A people-to-people relationship

It is my hope, both as a civil servant and as a citizen, that while our leaders work to improve the ties between our two nations, these 21st-century efforts serve to strengthen the relationship between the Israeli and American peoples.

By DANIEL SEAMAN
March 20, 2013 15:40
2 minute read.
US President Barack Obama lands in Israel

obama lands 390. (photo credit: GPO / Moshe Milner)

The visit by the president of the United States to Israel has always been an occasion to celebrate the special relationship between the two countries. It is an opportunity to mark the values and principles we have in common while expressing our appreciation for the political, diplomatic and military support given to us by the American people and leaders.

Perhaps more important, it is also a chance for Israel to emphasize its contributions to the partnership with the United States. The visit brings with it international media attention that can be utilized to highlight aspects of the country that routinely do not get enough attention.

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What President Obama refers to as “the unbreakable bond” is not just a connection between the leaders of the two nations, but first and foremost a relationship between the countries’ peoples.

Today, connecting between people and establishing dialogue is the key to influencing relationships.

Broadly speaking, public diplomacy, or people’s diplomacy as it is commonly called, is the communication with foreign publics to establish a dialogue designed to inform and influence. Due to its extraordinary circumstances, Israel has produced its own unique brand of public diplomacy in order to be actively involved and directly participate in the government’s efforts to convey its messages to foreign audiences.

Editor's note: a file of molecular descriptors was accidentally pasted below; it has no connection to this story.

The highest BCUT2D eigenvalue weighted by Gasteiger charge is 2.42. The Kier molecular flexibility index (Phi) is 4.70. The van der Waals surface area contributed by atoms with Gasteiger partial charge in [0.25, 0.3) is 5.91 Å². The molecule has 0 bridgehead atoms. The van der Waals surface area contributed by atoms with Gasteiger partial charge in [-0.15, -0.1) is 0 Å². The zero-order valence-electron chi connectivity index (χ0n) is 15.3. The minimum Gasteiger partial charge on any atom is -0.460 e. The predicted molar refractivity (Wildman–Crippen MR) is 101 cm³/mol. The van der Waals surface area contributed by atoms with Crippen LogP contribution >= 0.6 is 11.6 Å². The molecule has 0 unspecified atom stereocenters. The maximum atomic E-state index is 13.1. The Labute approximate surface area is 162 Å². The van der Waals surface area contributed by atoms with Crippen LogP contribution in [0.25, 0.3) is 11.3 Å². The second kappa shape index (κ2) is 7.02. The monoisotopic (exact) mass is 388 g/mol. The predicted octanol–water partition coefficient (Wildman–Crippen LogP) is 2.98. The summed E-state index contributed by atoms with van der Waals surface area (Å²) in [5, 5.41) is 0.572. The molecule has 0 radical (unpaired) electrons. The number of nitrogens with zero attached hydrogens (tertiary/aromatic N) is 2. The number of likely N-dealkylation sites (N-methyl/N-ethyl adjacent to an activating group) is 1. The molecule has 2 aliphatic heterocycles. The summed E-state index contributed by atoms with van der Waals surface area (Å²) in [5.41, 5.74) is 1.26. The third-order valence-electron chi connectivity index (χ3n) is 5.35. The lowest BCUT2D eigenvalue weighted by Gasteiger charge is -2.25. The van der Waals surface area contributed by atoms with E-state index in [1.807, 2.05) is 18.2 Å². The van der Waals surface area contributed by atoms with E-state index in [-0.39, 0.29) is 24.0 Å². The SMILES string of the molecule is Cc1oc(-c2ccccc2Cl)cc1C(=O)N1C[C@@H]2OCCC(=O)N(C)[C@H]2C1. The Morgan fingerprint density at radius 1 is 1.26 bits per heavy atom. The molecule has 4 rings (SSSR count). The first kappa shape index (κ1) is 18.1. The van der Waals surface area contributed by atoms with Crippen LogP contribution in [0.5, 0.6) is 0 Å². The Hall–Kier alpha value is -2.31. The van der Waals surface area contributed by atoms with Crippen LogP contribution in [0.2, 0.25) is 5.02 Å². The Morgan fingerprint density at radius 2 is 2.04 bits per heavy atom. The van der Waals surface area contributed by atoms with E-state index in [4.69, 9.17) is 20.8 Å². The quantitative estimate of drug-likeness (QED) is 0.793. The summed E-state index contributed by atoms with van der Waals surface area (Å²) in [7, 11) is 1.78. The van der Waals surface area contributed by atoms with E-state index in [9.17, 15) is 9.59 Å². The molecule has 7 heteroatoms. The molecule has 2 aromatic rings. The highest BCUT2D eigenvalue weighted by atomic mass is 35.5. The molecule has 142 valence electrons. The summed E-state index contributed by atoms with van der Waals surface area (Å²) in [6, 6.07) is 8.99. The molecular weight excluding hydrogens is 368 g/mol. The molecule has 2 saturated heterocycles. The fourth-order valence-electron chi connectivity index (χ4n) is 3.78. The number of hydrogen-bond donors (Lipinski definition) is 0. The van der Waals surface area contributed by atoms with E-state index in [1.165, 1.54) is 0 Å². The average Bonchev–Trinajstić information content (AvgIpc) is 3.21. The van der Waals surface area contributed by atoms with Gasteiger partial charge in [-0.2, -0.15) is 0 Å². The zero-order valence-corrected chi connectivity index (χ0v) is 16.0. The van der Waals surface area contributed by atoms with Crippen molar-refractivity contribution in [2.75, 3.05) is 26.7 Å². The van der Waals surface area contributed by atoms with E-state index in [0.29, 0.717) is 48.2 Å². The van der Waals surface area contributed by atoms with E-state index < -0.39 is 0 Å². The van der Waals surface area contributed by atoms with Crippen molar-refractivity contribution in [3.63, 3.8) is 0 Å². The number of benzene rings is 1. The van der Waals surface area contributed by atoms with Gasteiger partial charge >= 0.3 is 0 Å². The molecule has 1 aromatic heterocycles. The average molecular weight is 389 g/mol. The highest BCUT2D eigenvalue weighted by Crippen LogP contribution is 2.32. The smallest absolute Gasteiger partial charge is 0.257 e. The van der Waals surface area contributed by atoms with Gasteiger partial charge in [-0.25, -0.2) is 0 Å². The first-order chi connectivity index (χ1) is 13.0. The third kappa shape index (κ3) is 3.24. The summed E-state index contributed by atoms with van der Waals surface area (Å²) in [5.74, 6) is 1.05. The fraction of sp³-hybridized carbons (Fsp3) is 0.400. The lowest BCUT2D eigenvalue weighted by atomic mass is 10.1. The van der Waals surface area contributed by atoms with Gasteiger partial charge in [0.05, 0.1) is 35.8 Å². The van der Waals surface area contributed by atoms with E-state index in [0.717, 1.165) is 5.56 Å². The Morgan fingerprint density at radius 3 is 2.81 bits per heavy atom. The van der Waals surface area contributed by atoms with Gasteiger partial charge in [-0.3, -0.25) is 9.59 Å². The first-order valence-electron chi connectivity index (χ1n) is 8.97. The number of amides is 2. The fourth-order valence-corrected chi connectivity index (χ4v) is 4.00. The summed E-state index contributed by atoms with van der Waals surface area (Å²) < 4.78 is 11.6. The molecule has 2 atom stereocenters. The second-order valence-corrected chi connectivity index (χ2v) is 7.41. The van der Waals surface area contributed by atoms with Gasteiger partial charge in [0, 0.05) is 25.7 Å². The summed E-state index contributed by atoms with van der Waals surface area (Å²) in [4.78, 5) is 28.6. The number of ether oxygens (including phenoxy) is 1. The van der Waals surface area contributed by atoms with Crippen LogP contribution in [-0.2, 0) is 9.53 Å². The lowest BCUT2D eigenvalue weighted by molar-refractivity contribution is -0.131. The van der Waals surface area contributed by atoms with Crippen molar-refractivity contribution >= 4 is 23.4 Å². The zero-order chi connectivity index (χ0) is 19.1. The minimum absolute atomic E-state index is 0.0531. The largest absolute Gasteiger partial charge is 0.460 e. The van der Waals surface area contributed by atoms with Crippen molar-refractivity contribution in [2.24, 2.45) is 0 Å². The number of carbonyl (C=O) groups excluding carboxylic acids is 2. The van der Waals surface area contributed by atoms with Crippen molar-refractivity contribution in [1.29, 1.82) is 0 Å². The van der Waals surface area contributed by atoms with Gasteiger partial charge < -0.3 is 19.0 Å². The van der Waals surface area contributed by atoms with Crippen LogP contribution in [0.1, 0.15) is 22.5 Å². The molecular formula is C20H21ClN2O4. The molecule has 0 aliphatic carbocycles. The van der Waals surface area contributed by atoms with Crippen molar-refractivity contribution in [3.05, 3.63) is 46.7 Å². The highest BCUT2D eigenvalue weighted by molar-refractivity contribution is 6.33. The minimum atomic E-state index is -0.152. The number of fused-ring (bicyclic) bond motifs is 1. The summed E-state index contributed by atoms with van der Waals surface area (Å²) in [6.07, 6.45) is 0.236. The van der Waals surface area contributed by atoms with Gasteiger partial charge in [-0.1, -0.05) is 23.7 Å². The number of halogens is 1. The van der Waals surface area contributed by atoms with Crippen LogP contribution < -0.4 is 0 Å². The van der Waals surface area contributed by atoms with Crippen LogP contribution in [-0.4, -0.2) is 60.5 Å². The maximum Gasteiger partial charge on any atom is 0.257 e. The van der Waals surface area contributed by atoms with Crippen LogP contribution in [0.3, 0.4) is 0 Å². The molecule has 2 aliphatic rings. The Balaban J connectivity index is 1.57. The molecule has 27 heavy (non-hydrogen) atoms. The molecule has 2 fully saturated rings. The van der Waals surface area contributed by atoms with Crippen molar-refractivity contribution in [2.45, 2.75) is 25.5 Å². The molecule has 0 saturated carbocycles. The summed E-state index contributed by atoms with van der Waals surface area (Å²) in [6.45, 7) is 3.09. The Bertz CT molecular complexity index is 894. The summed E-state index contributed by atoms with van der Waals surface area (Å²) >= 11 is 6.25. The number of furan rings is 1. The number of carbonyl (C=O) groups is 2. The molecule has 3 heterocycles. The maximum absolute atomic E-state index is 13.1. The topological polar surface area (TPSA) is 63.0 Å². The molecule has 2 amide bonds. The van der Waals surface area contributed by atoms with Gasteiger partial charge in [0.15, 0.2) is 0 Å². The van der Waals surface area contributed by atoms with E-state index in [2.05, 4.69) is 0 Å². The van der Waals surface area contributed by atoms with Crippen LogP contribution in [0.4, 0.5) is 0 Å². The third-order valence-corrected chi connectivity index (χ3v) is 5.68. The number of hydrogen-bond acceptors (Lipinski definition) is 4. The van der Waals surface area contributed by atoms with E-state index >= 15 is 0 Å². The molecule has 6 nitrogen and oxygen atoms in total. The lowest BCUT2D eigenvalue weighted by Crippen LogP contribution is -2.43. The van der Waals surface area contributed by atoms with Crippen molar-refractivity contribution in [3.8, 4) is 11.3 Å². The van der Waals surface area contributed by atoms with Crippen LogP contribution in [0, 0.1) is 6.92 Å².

A crucial element in doing so is the use of social media platforms, where the citizens lead the public diplomacy efforts. The state encourages participation, capitalizes on the public’s ingenuity and gives guidance to the public debate.

This formula was proven to be productive and highly successful during the last round of violence along the Gaza border last November, and has since become the foundation for the Public Diplomacy and Diaspora Affairs Ministry’s activities in major national public relations operations.

For the visit of President Obama, the ministry, with the assistance of many dedicated volunteers, has created social media platforms dedicated to emphasizing the bond between the peoples of Israel and the United States. Rather than the rhetoric of Israel’s elected officials, these platforms represent the voice of its citizens.

The sites on Facebook, Twitter, Instagram and Pinterest will provide information leading up to the visit, along with location details, images and stories.

While the visit is in progress, the volunteers will work out of the media center being set up specifically for this occasion by the Government Press Office. There, they will be connected to the government operations room while providing up-to-theminute updates on the visit from the perspective of the Israeli public.

It is my hope, both as a civil servant and as a citizen, that while our leaders work to improve the ties between our two nations, these 21st-century efforts serve to strengthen the relationship between the Israeli and American peoples.

The writer is the deputy director-general of the Public Diplomacy and Diaspora Affairs Ministry.


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